It is widely accepted that increasing female representation in business decision-making is not just a women's issue. Rather, it is a business issue that is consistent with global best practice in corporate governance.
I believe the same principle applies at the economic level, and that increasing women's economic participation through education, employment and nurturing entrepreneurialism, produces lasting benefits for both individuals and the communities to which they belong.
In many parts of the Middle East and North Africa (MENA), the economic participation of women has risen significantly in recent decades. At the heart of this process has been the provision of expanded access to education, professional development and employment opportunities.
It should go without saying, but there is significant evidence that increased female involvement in decision-making delivers important benefits to a business and an economy more broadly.
For example, a study of Fortune 500 companies by Catalyst found that firms with the highest proportion of female Board Directors outperformed those with the least by 66%. The Credit Suisse Research Institute has found that over the past six years, companies with at least one woman on their boards have outperformed those with none by 26%.
Despite the evidence, there is still a long way to go. According to the UK's Equality and Human Rights Commission, at the current rate of change it will take more than 70 years to achieve gender-balanced boardrooms in that country's largest 100 companies.
However, I see signs closer to home to make me more optimistic. According to Al Masah Capital, women already own or run approximately 30% of small and medium enterprises in the United Arab Emirates. The Arab Women Leadership Outlook suggests that one in every eight firms in the MENA region is female-owned, and more than 30% of female entrepreneurs in the region own large firms employing more than 250 workers.
Within family-owned companies, which have historically been the backbone of our regional economies, the signs are also positive. Last year, the Pearl Initiative - an initiative I founded in partnership with the United Nations Office for Partnerships to promote good corporate governance - conducted interviews with more than 100 family-owned companies from across the Gulf Cooperation Council (GCC) and found that 32% had female representation on their boards.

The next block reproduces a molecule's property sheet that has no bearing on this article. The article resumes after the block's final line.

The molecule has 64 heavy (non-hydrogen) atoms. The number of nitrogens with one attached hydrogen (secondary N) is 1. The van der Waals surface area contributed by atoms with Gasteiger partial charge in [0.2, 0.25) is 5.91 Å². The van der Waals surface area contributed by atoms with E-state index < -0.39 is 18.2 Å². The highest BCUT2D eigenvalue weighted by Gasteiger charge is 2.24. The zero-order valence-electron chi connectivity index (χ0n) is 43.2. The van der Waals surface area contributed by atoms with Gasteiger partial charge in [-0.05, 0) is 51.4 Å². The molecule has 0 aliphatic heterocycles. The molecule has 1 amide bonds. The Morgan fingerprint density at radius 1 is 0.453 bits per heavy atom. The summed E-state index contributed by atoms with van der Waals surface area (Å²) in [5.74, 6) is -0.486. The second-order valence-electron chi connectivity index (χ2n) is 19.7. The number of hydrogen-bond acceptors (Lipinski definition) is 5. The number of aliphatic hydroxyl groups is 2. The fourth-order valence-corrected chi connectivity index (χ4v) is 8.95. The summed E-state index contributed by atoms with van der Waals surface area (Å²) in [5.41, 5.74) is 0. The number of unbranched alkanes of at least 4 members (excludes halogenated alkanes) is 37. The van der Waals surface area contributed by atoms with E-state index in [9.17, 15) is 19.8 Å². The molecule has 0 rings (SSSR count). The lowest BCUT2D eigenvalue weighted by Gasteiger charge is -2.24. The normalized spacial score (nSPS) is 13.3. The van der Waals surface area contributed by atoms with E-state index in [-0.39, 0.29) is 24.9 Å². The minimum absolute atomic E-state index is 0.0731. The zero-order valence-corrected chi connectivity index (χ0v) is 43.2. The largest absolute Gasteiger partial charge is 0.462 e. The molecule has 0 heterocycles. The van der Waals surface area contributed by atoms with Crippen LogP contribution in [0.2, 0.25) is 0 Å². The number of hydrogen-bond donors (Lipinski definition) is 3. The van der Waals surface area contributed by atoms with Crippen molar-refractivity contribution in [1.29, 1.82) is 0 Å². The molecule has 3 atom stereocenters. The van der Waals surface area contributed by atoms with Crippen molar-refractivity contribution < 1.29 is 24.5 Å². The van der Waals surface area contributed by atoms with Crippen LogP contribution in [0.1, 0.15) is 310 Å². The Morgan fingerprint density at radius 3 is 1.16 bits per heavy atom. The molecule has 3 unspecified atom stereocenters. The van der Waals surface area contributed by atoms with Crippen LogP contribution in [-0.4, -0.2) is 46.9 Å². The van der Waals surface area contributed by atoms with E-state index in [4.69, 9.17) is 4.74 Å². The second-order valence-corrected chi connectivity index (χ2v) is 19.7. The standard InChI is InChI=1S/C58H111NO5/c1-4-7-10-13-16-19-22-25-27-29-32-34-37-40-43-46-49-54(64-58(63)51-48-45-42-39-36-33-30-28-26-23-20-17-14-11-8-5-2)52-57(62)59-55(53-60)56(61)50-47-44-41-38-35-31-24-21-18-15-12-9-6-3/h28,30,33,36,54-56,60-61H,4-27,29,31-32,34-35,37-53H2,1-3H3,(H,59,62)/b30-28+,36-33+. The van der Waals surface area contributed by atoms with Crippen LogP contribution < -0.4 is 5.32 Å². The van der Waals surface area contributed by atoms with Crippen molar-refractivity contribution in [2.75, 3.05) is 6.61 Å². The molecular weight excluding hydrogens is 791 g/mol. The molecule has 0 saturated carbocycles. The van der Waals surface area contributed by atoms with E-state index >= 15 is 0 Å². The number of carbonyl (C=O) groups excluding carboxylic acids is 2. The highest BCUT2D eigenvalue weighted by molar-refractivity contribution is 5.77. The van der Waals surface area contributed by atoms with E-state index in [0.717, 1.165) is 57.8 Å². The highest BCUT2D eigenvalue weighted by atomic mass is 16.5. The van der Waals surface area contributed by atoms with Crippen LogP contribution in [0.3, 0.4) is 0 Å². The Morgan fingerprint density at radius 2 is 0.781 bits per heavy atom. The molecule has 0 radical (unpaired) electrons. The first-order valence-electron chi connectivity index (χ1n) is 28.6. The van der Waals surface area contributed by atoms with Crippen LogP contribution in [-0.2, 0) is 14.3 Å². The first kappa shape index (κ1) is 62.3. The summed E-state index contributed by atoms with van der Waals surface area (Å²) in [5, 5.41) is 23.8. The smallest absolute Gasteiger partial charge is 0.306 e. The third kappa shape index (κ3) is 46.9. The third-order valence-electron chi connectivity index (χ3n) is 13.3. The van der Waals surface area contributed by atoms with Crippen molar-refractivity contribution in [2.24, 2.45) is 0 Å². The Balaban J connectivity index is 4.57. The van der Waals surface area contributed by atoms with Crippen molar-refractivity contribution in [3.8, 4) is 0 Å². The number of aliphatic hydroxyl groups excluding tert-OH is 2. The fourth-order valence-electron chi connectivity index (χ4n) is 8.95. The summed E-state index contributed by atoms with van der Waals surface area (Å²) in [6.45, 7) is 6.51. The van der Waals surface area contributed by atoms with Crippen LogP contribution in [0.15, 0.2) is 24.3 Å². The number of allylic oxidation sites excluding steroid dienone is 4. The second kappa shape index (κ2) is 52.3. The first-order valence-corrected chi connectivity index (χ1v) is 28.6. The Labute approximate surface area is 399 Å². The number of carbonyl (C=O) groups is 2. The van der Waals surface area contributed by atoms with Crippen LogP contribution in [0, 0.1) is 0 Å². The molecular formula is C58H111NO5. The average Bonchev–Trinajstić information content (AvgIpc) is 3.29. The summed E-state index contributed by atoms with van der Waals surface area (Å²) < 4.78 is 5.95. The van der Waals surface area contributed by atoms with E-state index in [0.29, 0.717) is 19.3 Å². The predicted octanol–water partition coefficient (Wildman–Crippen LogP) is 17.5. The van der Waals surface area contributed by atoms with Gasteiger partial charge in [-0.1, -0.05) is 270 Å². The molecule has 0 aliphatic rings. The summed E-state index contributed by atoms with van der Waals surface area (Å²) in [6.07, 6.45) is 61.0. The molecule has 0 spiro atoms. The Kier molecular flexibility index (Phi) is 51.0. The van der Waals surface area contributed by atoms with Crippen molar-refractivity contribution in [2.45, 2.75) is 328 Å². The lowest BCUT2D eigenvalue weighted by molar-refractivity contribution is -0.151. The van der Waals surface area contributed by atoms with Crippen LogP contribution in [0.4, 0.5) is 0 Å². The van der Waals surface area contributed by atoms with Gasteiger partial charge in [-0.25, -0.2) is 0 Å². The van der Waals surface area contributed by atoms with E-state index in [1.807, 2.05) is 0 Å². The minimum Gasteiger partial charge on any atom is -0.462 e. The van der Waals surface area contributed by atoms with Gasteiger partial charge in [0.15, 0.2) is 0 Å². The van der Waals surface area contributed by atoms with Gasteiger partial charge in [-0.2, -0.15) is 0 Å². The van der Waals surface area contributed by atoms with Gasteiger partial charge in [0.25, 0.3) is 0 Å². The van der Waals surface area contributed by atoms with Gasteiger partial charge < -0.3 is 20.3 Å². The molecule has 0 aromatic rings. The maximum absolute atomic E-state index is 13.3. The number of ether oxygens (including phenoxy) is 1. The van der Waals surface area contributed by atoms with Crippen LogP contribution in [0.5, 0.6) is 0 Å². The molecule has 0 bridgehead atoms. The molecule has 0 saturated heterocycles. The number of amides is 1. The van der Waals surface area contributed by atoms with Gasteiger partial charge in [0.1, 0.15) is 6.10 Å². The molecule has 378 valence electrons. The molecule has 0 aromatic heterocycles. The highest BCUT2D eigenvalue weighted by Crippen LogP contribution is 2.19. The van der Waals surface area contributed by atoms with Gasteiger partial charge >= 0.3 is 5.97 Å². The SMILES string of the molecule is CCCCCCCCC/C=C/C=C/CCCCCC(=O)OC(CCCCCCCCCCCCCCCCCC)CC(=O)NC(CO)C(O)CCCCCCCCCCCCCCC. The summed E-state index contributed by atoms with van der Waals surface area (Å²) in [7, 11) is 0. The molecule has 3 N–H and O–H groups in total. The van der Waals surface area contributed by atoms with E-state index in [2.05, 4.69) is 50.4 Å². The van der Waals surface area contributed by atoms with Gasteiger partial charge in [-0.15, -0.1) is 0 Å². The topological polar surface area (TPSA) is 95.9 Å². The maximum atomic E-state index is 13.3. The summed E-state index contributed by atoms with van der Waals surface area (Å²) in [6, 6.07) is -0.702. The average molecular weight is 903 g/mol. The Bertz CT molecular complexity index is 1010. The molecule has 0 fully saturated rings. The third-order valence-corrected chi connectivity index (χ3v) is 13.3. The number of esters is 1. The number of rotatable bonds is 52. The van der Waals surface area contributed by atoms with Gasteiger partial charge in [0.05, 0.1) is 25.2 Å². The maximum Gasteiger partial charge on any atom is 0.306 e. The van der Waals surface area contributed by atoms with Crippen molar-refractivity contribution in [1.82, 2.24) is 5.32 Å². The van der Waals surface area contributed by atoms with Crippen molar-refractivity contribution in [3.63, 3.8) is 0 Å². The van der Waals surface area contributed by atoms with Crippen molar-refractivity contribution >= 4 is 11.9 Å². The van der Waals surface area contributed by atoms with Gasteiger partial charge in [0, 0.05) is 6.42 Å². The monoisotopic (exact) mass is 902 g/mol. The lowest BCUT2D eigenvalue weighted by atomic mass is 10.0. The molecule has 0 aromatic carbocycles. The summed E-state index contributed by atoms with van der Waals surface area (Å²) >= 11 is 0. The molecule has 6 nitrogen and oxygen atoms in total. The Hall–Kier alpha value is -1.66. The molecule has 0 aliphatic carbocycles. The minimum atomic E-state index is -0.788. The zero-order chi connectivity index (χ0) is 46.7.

There are many things individuals, businesses and governments can do to harness this growing momentum and further embed the culture of increased women's participation into our economic existence. To begin with, we must continue to make the case for greater female economic participation in the MENA region, and ensure women have the tools they need to succeed in a regional job market characterized by high rates of youth unemployment.
One organization contributing to that process is Education for Employment (EFE). With a network of not-for-profit organisations throughout the Middle East and North Africa, EFE seeks to tackle regional youth unemployment, including among young women, through a combination of education, facilitation and support. Specifically, EFE delivers training tailored to the needs of the job market, connects graduates with employment opportunities, and provides ongoing support for job seekers and entrepreneurs.
For employers, the retention of women must also be made a priority. Employers that can retain and promote women through the provision of strong HR support at pivotal points in their careers, flexible working options where they are required and structured mentoring will undoubtedly reap the benefits of this investment over time.
With the ILO reporting that average youth unemployment in the Middle East and North Africa stands the highest in the world at above 25%, there remains a tremendous amount of underutilized productive capacity in the region. As a direct result, potentially transformative opportunities for individual, social and economic development are not being realized.
It is only through the twin pillars of education and employment that the economic participation of women in the MENA region can be expanded both now and in the future, for the benefit of both our economies and our societies.
This post is part of a series produced by The Huffington Post and Education For Employment (EFE) in conjunction with Arab World Mother's Day. The series highlights the collective personal, societal and economic impact of women employees, employers and entrepreneurs in the Arab world. EFE's mission is to create job and entrepreneurship opportunities for unemployed youth in the Middle East and North Africa. For more information about Education For Employment click here.